Blower Door Test

dekeoboeMay 2, 2012

Today we conducted the post-construction blower door test. We got a .57 ACH at 50Pa for pressurization and a wonderful .28 ACH at 50Pa for depressurization. Because there was a significant difference in the two measurements, we moved to another door (we thought there might be leakage around the blower door at the strike-plate) and did some additional sealing of the ERV and make-up air ducts. In the end, the results were nearly identical with a .56 for pressurization and .28 for depressurization. Averaging the two out that provides an overall .42 ACH. We are aiming for Passive House certification, so we are happy with the results.

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phoggie

Well, you lost me.....I have never heard of a blower door test....so will you tell me about it? Thanks!

    Bookmark   May 2, 2012 at 7:18PM
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david_cary

Blower door test checks the amount of air leakage on the house. Since infiltration is a significant source of heat loss and gain, the infiltration number is important for building an efficient house.

Many areas are starting to require these on all new construction - like Georgia for example. Who would have thought Georgia?

FWIW - infiltration is significantly more important for heating. My audit had baseline infiltration only at 2% of cooling load but 20% of heating load. Which really makes me surprised that Georgia requires it. It is simple to cut this number in half. Going to Passive House standards is a more difficult proposition.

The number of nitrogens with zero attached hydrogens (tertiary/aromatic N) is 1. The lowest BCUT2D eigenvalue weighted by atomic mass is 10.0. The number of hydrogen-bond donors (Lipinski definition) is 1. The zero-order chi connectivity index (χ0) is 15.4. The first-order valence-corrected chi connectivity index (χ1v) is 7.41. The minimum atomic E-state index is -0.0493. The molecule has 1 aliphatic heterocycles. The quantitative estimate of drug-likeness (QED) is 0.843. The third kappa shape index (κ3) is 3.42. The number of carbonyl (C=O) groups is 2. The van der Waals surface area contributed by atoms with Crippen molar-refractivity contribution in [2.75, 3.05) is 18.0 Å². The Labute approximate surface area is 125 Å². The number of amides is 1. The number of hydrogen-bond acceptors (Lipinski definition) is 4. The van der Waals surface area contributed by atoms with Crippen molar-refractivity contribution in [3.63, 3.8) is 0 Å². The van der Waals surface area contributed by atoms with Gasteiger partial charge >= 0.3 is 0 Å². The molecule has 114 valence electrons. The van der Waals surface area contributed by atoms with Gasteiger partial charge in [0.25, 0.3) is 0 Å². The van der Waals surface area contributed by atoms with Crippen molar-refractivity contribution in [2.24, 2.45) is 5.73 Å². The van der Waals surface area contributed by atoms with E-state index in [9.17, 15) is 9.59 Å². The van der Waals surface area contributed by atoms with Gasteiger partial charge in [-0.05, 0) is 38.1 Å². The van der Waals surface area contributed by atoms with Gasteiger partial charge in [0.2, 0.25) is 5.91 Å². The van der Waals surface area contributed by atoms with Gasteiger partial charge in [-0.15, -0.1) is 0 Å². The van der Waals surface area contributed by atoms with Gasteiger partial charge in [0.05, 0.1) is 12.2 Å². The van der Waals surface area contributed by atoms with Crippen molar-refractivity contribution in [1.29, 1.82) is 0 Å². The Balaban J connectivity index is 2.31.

Bookmark   May 2, 2012 at 8:41PM
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sajakh

David,

What is a typical breakdown for the cooling load in a Georgia home if baseline infiltration is only 2%? I am interested to know how much does windows and their SHGC factor in the cooling? Also how much does interior window shades make a difference in the cooling load? Thanks

    Bookmark   May 3, 2012 at 9:15PM
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lzerarc

dek-can you post more information about your house? I sort of recall seeing posts from you in the past about your home, but do not recall seeing anything that stood out at me at anything near PH levels. (as far as additional items besides air tightness, such as power consumption, insulation levels, window tightness, etc).
Obviously those items I listed are not a direct requirement of PH certification, but they do directly affect the results of achieving it. I am interested in seeing your project and the products and methods you have used.
btw- good blower door numbers! congrats.

    Bookmark   May 3, 2012 at 10:05PM